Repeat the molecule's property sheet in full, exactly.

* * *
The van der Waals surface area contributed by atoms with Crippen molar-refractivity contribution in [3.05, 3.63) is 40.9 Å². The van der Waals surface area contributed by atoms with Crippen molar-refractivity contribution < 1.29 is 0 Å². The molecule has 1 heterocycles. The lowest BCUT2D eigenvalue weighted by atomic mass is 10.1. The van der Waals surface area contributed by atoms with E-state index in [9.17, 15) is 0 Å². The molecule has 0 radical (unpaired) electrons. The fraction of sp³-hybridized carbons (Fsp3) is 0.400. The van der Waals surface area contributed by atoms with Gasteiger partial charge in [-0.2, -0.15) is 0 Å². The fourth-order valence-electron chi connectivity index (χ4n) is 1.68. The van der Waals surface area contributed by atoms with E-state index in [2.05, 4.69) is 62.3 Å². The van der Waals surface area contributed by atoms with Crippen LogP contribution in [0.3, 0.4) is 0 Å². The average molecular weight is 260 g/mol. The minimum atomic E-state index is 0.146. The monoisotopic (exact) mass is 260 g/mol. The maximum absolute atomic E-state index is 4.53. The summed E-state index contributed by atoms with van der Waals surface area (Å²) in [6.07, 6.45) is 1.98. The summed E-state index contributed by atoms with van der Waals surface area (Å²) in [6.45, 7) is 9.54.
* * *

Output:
The van der Waals surface area contributed by atoms with Crippen molar-refractivity contribution in [3.05, 3.63) is 40.9 Å². The van der Waals surface area contributed by atoms with Crippen molar-refractivity contribution < 1.29 is 0 Å². The molecule has 1 heterocycles. The lowest BCUT2D eigenvalue weighted by atomic mass is 10.1. The van der Waals surface area contributed by atoms with E-state index in [9.17, 15) is 0 Å². The molecule has 0 radical (unpaired) electrons. The fraction of sp³-hybridized carbons (Fsp3) is 0.400. The van der Waals surface area contributed by atoms with Gasteiger partial charge in [-0.2, -0.15) is 0 Å². The fourth-order valence-electron chi connectivity index (χ4n) is 1.68. The van der Waals surface area contributed by atoms with E-state index in [2.05, 4.69) is 62.3 Å². The van der Waals surface area contributed by atoms with Crippen LogP contribution in [0.3, 0.4) is 0 Å². The average molecular weight is 260 g/mol. The minimum atomic E-state index is 0.146. The monoisotopic (exact) mass is 260 g/mol. The maximum absolute atomic E-state index is 4.53. The summed E-state index contributed by atoms with van der Waals surface area (Å²) in [6.07, 6.45) is 1.98. The summed E-state index contributed by atoms with van der Waals surface area (Å²) in [6.45, 7) is 9.54.